When Paul Hayes was arrested in Kentucky for writing a fraudulent check, he faced his third felony charge. At the time, Kentucky had a law in effect known as the Habitual Criminal Act, which imposed a life sentence for any third-time felony conviction. The prosecutor in the case, however, was at liberty to decide whether or not to charge Hayes under the Habitual Criminal Act. He offered Hayes a deal: either plead guilty and accept a five-year sentence, or go to trial and risk life in prison. Hayes rolled the dice on a jury trial and lost. But he appealed on the grounds that the wide disparity between the plea deal and the threatened sentence for a jury trial violated his rights to due process. The case went to the Supreme Court, where Hayes lost again. The disparity in charges between plea
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When Paul Hayes was arrested in Kentucky for writing a fraudulent check, he faced his third felony charge. At the time, Kentucky had a law in effect known as the Habitual Criminal Act, which imposed a life sentence for any third-time felony conviction. The prosecutor in the case, however, was at liberty to decide whether or not to charge Hayes under the Habitual Criminal Act. He offered Hayes a deal: either plead guilty and accept a five-year sentence, or go to trial and risk life in prison.
Hayes rolled the dice on a jury trial and lost. But he appealed on the grounds that the wide disparity between the plea deal and the threatened sentence for a jury trial violated his rights to due process. The case went to the Supreme Court, where Hayes lost again. The disparity in charges between plea bargains and trials were irrelevant; as long as the facts fit the case, prosecutors can pursue whatever charges they like.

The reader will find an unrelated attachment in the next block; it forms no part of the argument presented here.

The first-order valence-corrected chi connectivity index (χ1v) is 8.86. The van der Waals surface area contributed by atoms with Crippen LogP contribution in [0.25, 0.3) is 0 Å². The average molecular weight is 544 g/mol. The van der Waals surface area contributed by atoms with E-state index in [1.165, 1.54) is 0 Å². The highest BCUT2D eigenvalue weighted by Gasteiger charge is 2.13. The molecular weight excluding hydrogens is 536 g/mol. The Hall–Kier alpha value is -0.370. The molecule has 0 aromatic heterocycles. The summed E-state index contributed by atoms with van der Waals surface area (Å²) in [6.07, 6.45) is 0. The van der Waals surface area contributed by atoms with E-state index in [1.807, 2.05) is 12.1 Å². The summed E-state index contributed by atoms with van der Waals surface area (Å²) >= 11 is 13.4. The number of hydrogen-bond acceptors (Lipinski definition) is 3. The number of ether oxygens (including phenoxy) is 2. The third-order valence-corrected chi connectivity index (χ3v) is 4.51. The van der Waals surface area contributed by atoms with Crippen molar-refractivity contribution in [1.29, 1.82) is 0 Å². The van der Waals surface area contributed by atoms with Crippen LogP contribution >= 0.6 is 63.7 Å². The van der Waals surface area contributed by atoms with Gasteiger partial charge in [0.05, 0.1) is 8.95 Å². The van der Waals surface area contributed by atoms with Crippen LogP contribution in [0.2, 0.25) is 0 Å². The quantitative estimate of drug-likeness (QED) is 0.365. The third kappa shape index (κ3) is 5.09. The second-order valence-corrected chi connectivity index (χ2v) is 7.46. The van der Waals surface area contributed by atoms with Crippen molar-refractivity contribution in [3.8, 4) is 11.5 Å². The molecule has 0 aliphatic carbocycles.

Bordenkircher v. Hayes, as the case is known, reveals a great deal about our criminal justice system. Most importantly, it demonstrates how the legal system enables and encourages unhealthy prosecutorial practices. Incarceration rates have skyrocketed since the 1970s, and that trend has continued even as rates of violent and property crimes have fallen substantially.1 The drug war explains the rise in arrests for non-violent crime, of course, but even drug laws fail to explain prosecutorial trends.
From 1990 to 2007, violent and property crimes fell by 35 percent. Although drug arrests in these years more than compensated for this change, they still fail to fully explain the rise in prison admissions. However, during these same years, the number of line prosecutors increased by 50 percent — far more than was necessary to keep pace with arrest rates. The number of arrests per prosecutor in 1990 was 710, but the increase in prosecutors outpaced arrest rates by such a wide margin that by 2007, arrests per prosecutor had dropped to only 473. Nonetheless, the prison admission rates per prosecutor in these two years were nearly identical.2 While the growth in felony statutes and aggressive law enforcement plays an important role in mass incarceration, changes in prison admissions track most accurately with the growth of prosecutors.
Prosecutors are arguably the most powerful figures in our criminal justice system — even more so than judges and law enforcement officers. Anybody interested in criminal justice reform must therefore understand the institutional structures that have produced such a dangerously powerful public office.
Incentives are always the easiest place to look in explaining behavior. For public prosecutors, job performance is evaluated largely as a percentage of successful prosecutions out of total cases, and prosecutors can only lose cases that go to trial. Additionally, as many prosecutors view their position as a political stepping stone, it is especially important to avoid any embarrassing losses in high-profile cases. The plea bargain is therefore an attractive means to avoid going to trial, and because judges and defense attorneys share similar incentives, as I’ve detailed elsewhere, they are likely to facilitate plea bargains as much as possible on their end as well.